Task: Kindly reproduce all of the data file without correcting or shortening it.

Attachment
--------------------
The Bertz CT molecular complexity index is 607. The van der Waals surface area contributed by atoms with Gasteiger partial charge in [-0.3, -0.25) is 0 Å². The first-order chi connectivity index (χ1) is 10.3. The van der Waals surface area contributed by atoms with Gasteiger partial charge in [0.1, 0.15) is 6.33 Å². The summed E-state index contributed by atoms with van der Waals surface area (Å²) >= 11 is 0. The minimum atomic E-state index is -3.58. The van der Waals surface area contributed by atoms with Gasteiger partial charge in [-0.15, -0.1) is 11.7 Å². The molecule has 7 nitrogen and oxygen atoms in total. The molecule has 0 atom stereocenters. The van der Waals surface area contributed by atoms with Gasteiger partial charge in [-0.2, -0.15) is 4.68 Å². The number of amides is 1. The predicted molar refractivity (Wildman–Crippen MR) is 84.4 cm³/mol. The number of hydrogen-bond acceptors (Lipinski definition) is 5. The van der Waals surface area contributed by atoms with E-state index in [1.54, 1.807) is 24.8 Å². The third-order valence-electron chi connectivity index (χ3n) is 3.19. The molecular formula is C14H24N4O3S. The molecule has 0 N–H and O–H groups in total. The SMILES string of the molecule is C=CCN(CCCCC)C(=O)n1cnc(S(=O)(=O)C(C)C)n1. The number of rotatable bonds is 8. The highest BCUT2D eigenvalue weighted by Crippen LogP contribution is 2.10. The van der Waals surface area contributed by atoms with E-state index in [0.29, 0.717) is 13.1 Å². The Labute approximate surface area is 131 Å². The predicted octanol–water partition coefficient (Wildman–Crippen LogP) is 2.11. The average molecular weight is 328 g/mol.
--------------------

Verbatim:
The Bertz CT molecular complexity index is 607. The van der Waals surface area contributed by atoms with Gasteiger partial charge in [-0.3, -0.25) is 0 Å². The first-order chi connectivity index (χ1) is 10.3. The van der Waals surface area contributed by atoms with Gasteiger partial charge in [0.1, 0.15) is 6.33 Å². The summed E-state index contributed by atoms with van der Waals surface area (Å²) >= 11 is 0. The minimum atomic E-state index is -3.58. The van der Waals surface area contributed by atoms with Gasteiger partial charge in [-0.15, -0.1) is 11.7 Å². The molecule has 7 nitrogen and oxygen atoms in total. The molecule has 0 atom stereocenters. The van der Waals surface area contributed by atoms with Gasteiger partial charge in [-0.2, -0.15) is 4.68 Å². The number of amides is 1. The predicted molar refractivity (Wildman–Crippen MR) is 84.4 cm³/mol. The number of hydrogen-bond acceptors (Lipinski definition) is 5. The van der Waals surface area contributed by atoms with E-state index in [1.54, 1.807) is 24.8 Å². The third-order valence-electron chi connectivity index (χ3n) is 3.19. The molecular formula is C14H24N4O3S. The molecule has 0 N–H and O–H groups in total. The SMILES string of the molecule is C=CCN(CCCCC)C(=O)n1cnc(S(=O)(=O)C(C)C)n1. The number of rotatable bonds is 8. The highest BCUT2D eigenvalue weighted by Crippen LogP contribution is 2.10. The van der Waals surface area contributed by atoms with E-state index in [0.29, 0.717) is 13.1 Å². The Labute approximate surface area is 131 Å². The predicted octanol–water partition coefficient (Wildman–Crippen LogP) is 2.11. The average molecular weight is 328 g/mol.